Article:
Lost Odyssey was the second of two Japanese-style RPGs developed for the Xbox 360 by Mistwalker, the other being Blue Dragon. The game was produced by Final Fantasy creator Hironobu Sakaguchi, scored by Nobuo Uematsu, written by award-winning novelist Kiyoshi Shigematsu, with character designs by Takehiko Inoue, the manga artist who single-handedly popularized basketball in Japan with the Slam Dunk series.Lost Odyssey is a Japanese RPG, centered around Kaim Argonar, The Hero, an amnesiac mercenary who is apparently immortal. As the game opens, he is serving in the army of the Magic Republic of Uhra, a nation still in turmoil from the abolition of its monarchy, in their war against the beastmen of Khent. The game opens with the final battle of the war, which is concluded by a meteor strike (which takes the form of lava pouring out of the sky) that wipes out nearly everyone on both sides save Kaim and another amnesiac immortal, a woman named Seth Balmore.From the moment he meets Seth on, Kaim's memories start coming back. At the same time, Uhra is convinced that the meteor was the result of some finicky wiring in their new Magitek tower, and send Kaim off to investigate. The plot thickens as Councilor Gongora schemes to restore the inept Prince Tolten to the Uhran throne and restore the monarchy. All of this is set against the background of the "Magic-Industrial Revolution," as the nations of the world are struggling to incorporate Magitek into their daily lives. Prominent characters include:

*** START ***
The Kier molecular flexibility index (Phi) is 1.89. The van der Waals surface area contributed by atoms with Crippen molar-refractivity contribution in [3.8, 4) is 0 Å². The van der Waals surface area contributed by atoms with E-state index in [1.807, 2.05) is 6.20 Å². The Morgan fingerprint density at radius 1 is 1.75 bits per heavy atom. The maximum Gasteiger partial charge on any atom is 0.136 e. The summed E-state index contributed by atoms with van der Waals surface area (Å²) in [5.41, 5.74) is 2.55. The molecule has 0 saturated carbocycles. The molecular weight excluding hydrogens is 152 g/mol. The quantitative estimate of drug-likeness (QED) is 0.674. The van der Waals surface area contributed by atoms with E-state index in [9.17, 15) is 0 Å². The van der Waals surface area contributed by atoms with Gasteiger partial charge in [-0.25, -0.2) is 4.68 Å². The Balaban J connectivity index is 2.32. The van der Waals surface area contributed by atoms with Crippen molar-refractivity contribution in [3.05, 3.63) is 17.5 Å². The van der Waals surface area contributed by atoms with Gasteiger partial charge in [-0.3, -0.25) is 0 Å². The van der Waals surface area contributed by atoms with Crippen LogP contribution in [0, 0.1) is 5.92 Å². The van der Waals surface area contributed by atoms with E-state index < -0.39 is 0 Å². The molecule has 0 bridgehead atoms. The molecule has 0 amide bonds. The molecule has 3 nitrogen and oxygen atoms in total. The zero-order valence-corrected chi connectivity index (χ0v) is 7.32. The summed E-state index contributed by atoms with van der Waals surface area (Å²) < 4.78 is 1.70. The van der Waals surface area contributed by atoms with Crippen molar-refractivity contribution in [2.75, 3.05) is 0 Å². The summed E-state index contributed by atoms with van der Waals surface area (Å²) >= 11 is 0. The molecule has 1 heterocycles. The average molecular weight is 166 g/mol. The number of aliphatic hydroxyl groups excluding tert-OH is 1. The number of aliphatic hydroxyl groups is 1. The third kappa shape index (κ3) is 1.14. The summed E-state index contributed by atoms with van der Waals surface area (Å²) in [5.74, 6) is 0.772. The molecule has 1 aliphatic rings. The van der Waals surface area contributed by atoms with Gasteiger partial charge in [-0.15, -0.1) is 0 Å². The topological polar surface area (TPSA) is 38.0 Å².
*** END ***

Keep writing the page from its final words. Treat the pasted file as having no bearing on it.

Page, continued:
Kaim Argonar, The Hero; begins as The Stoic, but gradually becomes more emotional as he recovers his memories.